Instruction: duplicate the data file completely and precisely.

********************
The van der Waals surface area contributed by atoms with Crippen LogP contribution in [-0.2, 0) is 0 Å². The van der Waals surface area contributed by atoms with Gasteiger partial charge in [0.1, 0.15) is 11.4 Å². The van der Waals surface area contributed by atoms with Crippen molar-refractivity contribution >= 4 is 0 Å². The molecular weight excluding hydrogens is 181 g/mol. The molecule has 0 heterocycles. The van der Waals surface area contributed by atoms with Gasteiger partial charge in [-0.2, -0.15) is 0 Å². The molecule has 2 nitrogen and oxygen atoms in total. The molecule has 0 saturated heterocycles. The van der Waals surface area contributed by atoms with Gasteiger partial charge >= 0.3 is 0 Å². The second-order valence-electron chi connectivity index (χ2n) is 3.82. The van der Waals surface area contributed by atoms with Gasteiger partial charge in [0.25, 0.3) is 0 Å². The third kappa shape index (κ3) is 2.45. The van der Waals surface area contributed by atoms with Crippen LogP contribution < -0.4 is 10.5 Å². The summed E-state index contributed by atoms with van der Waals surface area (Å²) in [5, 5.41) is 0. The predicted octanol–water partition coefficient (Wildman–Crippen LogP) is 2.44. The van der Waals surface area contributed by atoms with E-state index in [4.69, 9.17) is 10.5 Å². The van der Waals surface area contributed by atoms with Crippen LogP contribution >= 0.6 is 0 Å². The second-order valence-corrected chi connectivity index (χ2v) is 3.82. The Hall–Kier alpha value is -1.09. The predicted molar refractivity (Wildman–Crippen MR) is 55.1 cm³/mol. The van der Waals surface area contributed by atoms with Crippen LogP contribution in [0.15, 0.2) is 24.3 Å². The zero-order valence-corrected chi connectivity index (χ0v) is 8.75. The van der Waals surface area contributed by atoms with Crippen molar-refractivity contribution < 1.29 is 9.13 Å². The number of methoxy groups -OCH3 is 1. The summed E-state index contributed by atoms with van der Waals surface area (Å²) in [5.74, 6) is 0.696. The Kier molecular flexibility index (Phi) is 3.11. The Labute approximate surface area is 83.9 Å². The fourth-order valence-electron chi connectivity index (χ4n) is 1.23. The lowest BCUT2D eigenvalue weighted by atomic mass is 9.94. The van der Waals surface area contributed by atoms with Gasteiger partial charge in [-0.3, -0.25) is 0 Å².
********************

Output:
The van der Waals surface area contributed by atoms with Crippen LogP contribution in [-0.2, 0) is 0 Å². The van der Waals surface area contributed by atoms with Gasteiger partial charge in [0.1, 0.15) is 11.4 Å². The van der Waals surface area contributed by atoms with Crippen molar-refractivity contribution >= 4 is 0 Å². The molecular weight excluding hydrogens is 181 g/mol. The molecule has 0 heterocycles. The van der Waals surface area contributed by atoms with Gasteiger partial charge in [-0.2, -0.15) is 0 Å². The molecule has 2 nitrogen and oxygen atoms in total. The molecule has 0 saturated heterocycles. The van der Waals surface area contributed by atoms with Gasteiger partial charge >= 0.3 is 0 Å². The second-order valence-electron chi connectivity index (χ2n) is 3.82. The van der Waals surface area contributed by atoms with Gasteiger partial charge in [0.25, 0.3) is 0 Å². The third kappa shape index (κ3) is 2.45. The van der Waals surface area contributed by atoms with Crippen LogP contribution < -0.4 is 10.5 Å². The summed E-state index contributed by atoms with van der Waals surface area (Å²) in [5, 5.41) is 0. The predicted octanol–water partition coefficient (Wildman–Crippen LogP) is 2.44. The van der Waals surface area contributed by atoms with E-state index in [4.69, 9.17) is 10.5 Å². The van der Waals surface area contributed by atoms with Crippen LogP contribution >= 0.6 is 0 Å². The second-order valence-corrected chi connectivity index (χ2v) is 3.82. The Hall–Kier alpha value is -1.09. The predicted molar refractivity (Wildman–Crippen MR) is 55.1 cm³/mol. The van der Waals surface area contributed by atoms with Crippen LogP contribution in [0.15, 0.2) is 24.3 Å². The zero-order valence-corrected chi connectivity index (χ0v) is 8.75. The van der Waals surface area contributed by atoms with Crippen molar-refractivity contribution < 1.29 is 9.13 Å². The number of methoxy groups -OCH3 is 1. The summed E-state index contributed by atoms with van der Waals surface area (Å²) in [5.74, 6) is 0.696. The Kier molecular flexibility index (Phi) is 3.11. The Labute approximate surface area is 83.9 Å². The fourth-order valence-electron chi connectivity index (χ4n) is 1.23. The lowest BCUT2D eigenvalue weighted by atomic mass is 9.94. The van der Waals surface area contributed by atoms with Gasteiger partial charge in [-0.3, -0.25) is 0 Å².